Second after driving in a heavy rain I had water in the truck bed. After inspecting the course of the water I found that the seal on the cab side of the truck bed was a bit short on each side. The boys installing it weren’t as diligent as I would have been..

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I grabbed the black rvt sealant and sealed those up and that problem went away. Later I took the truck to the car wash to get rid of the 1/4 acre of Wyoming mud under the truck and sprayed the camper with the wand. No leaks in the truck bed or the tent portion.
 
After I got off work today Michelle and I started to get the garage ready for winter. We decided to put the water system and bed drawers in the Mouser for storage to get them out of the way even though I wasn’t planning on utilizing either in the GFC to save weight.

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But they look and work real good in there. The drawers give Michelle enough of a height boost that she can hop up into the sleeping platform without a step stool. And with the small mattress panels set down on the lower section it makes a fine couch. The tent ladder fits perfectly off to the side and is easily accessible.

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We won’t have to use any storage boxes so the whole deck is open and with all the panels slid back into the upper camper we can set up our camp chairs inside with lots of room In crappy weather.

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The Missus says the drawers stay. So the lesson today is stay loose on your plans because sometimes serendipity works out better than you thought.
 
The V2 tent platform is wider at its base than the rain gutters on the top of the Tacoma’s cab. So when it rains water drips off the front of the camper and plops right down on you and the rear seat and floor of the truck. Yuck.

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But on the GFC Forum a feller (Josh Edgar Designs) )there came up with the bright idea of rain gutters to channel the water back into the cab’s water collection area.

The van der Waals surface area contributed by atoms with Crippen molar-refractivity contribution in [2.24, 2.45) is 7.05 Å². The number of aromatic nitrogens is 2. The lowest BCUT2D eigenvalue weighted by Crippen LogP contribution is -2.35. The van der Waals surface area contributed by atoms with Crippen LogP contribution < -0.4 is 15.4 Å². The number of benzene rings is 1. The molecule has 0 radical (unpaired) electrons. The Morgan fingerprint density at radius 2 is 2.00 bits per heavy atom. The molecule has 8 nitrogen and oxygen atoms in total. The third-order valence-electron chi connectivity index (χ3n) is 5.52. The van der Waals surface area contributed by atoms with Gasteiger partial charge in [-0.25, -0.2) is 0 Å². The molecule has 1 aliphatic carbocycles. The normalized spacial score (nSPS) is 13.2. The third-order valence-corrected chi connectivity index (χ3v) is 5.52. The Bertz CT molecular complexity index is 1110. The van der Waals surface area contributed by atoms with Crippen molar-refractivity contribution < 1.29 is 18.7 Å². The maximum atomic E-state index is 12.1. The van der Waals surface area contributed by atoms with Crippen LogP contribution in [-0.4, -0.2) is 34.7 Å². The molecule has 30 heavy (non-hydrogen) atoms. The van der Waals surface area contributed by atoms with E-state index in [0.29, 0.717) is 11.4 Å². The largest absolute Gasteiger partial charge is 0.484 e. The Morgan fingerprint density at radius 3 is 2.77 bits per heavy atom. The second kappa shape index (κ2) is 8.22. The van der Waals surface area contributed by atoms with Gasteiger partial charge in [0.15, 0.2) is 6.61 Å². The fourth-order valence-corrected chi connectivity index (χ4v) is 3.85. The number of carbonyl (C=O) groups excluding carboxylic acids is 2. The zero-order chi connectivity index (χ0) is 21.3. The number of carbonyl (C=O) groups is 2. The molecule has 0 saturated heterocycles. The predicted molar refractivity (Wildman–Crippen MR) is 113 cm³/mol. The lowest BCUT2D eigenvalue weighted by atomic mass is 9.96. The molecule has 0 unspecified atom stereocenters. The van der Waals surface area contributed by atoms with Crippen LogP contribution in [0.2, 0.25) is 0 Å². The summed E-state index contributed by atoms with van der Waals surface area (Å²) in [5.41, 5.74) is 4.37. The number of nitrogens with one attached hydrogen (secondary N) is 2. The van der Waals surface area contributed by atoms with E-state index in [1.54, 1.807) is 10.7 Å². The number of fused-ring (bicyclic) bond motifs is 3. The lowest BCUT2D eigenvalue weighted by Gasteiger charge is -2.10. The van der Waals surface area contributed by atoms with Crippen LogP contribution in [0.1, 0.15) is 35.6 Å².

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Gonna order us some to keep from getting wet when getting into the fridge.
 
Just a heads up…

GFC is raising the price on these campers $750 at the first of the year to cover growing supply costs. If your serious about one, now is the time to order one. I think wait time is under 4 months currently .
 
Mark, how is the bed? Thickness etc. Bedding can be left in place up there correct?

How do those panels work and do they stay in place or will they possibly bounce out on the trail?
 
Mark, how is the bed? Thickness etc. Bedding can be left in place up there correct?

Like most RTTS the mattresses are on the firm side. The pads are 2” thick. We were comfortable using them “stock”. While fine for a few nights, they probably get to you on longer runs. We both are side sleepers and will more than likely get some 3/4 backpacking pads to support hips and shoulder while not taking up all the panels. This is so nighttime exits to the downstairs doesn’t involve moving all the sleeping arrangements around like if you used a full size pad like an Exped.

Bedding stays up stairs, but ultralight backpacking styles that compact nice are probably the best bet to keep closing up the tent as easy as possible. We used down ultralight bags and a couple of those compactable pillows and it worked well. We also had a down quilt to throw on top of the bags and that stayed up there as well when all buttoned up.

How do those panels work and do they stay in place or will they possibly bounce out on the trail?

The front one is fixed while the rectangular and two square ones are multi positional. They rest on an inner lip but are tight fitting so there is a good friction fit. You have to tug down on the squares to set them and there are two handle loops on each to aid in doing that. All buttoned up it’s pretty darn snug. We bounced down all sorts of rough roads and the panels never moved.

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Got the Josh Edgar Design (http://jedf.us/) rain gutters awhile back and finally took the time to get them mounted as I had the rare combination of a day off and decent weather. Install is easy peasey with just two bolts and t-nuts affixing the gutters into the middle channel of the lower tent frame. Now getting into the back doors in inclement weather wont be shower time as well.

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Yeah, that's an EXCELLENT design. It's cool when small companies are able to get in on the fun with solutions like this!

Is that steel or aluminum?
 
Also I tried out a set of suction cup mounts Michelle got me over the holidays. They stick very strongly, so strongly it took me using a plastic bondo wedge to remove them. The thought is to utilize these (4) to mount up one of our backpack camping tarps paired with some adjustable tarp poles for a quick, lightweight shade without dealing with the Eezi-Awn unit that we have.

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Looks great!!